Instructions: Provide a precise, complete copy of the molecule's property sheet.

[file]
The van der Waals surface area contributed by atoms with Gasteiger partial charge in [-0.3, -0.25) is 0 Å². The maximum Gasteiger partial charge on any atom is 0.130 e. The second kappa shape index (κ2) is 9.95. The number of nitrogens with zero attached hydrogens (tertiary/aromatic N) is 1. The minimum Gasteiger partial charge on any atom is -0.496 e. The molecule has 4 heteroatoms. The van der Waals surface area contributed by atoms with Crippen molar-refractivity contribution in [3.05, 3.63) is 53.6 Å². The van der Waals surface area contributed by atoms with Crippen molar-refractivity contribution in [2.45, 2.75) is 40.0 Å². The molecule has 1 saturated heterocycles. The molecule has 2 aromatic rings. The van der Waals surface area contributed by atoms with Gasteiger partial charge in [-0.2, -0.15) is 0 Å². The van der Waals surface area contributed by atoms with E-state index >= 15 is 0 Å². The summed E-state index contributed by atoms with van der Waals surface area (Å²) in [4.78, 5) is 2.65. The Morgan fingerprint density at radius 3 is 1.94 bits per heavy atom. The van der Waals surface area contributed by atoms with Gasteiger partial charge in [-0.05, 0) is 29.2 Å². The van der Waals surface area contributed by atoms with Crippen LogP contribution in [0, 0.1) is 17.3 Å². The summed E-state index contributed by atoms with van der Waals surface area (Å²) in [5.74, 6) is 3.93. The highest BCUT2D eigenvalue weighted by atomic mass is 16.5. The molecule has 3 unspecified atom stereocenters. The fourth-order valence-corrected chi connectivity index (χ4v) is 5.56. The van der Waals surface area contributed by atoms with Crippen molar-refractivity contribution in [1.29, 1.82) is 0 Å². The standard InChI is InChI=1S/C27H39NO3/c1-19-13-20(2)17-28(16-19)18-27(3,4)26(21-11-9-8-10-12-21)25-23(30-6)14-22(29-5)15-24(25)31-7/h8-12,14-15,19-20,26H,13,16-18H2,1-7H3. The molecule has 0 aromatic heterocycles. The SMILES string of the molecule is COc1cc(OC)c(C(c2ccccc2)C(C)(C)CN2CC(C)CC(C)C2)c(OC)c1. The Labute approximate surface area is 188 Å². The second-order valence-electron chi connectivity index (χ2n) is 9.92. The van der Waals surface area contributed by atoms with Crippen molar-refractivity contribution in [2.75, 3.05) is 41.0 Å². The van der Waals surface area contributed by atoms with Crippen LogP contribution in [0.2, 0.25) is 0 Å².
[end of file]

The van der Waals surface area contributed by atoms with Gasteiger partial charge in [-0.3, -0.25) is 0 Å². The maximum Gasteiger partial charge on any atom is 0.130 e. The second kappa shape index (κ2) is 9.95. The number of nitrogens with zero attached hydrogens (tertiary/aromatic N) is 1. The minimum Gasteiger partial charge on any atom is -0.496 e. The molecule has 4 heteroatoms. The van der Waals surface area contributed by atoms with Crippen molar-refractivity contribution in [3.05, 3.63) is 53.6 Å². The van der Waals surface area contributed by atoms with Crippen molar-refractivity contribution in [2.45, 2.75) is 40.0 Å². The molecule has 1 saturated heterocycles. The molecule has 2 aromatic rings. The van der Waals surface area contributed by atoms with Gasteiger partial charge in [-0.2, -0.15) is 0 Å². The van der Waals surface area contributed by atoms with E-state index >= 15 is 0 Å². The summed E-state index contributed by atoms with van der Waals surface area (Å²) in [4.78, 5) is 2.65. The Morgan fingerprint density at radius 3 is 1.94 bits per heavy atom. The van der Waals surface area contributed by atoms with Gasteiger partial charge in [-0.05, 0) is 29.2 Å². The van der Waals surface area contributed by atoms with Crippen LogP contribution in [0, 0.1) is 17.3 Å². The summed E-state index contributed by atoms with van der Waals surface area (Å²) in [5.74, 6) is 3.93. The highest BCUT2D eigenvalue weighted by atomic mass is 16.5. The molecule has 3 unspecified atom stereocenters. The fourth-order valence-corrected chi connectivity index (χ4v) is 5.56. The van der Waals surface area contributed by atoms with Crippen molar-refractivity contribution in [1.29, 1.82) is 0 Å². The standard InChI is InChI=1S/C27H39NO3/c1-19-13-20(2)17-28(16-19)18-27(3,4)26(21-11-9-8-10-12-21)25-23(30-6)14-22(29-5)15-24(25)31-7/h8-12,14-15,19-20,26H,13,16-18H2,1-7H3. The molecule has 0 aromatic heterocycles. The SMILES string of the molecule is COc1cc(OC)c(C(c2ccccc2)C(C)(C)CN2CC(C)CC(C)C2)c(OC)c1. The Labute approximate surface area is 188 Å². The second-order valence-electron chi connectivity index (χ2n) is 9.92. The van der Waals surface area contributed by atoms with Crippen molar-refractivity contribution in [2.75, 3.05) is 41.0 Å². The van der Waals surface area contributed by atoms with Crippen LogP contribution in [0.2, 0.25) is 0 Å².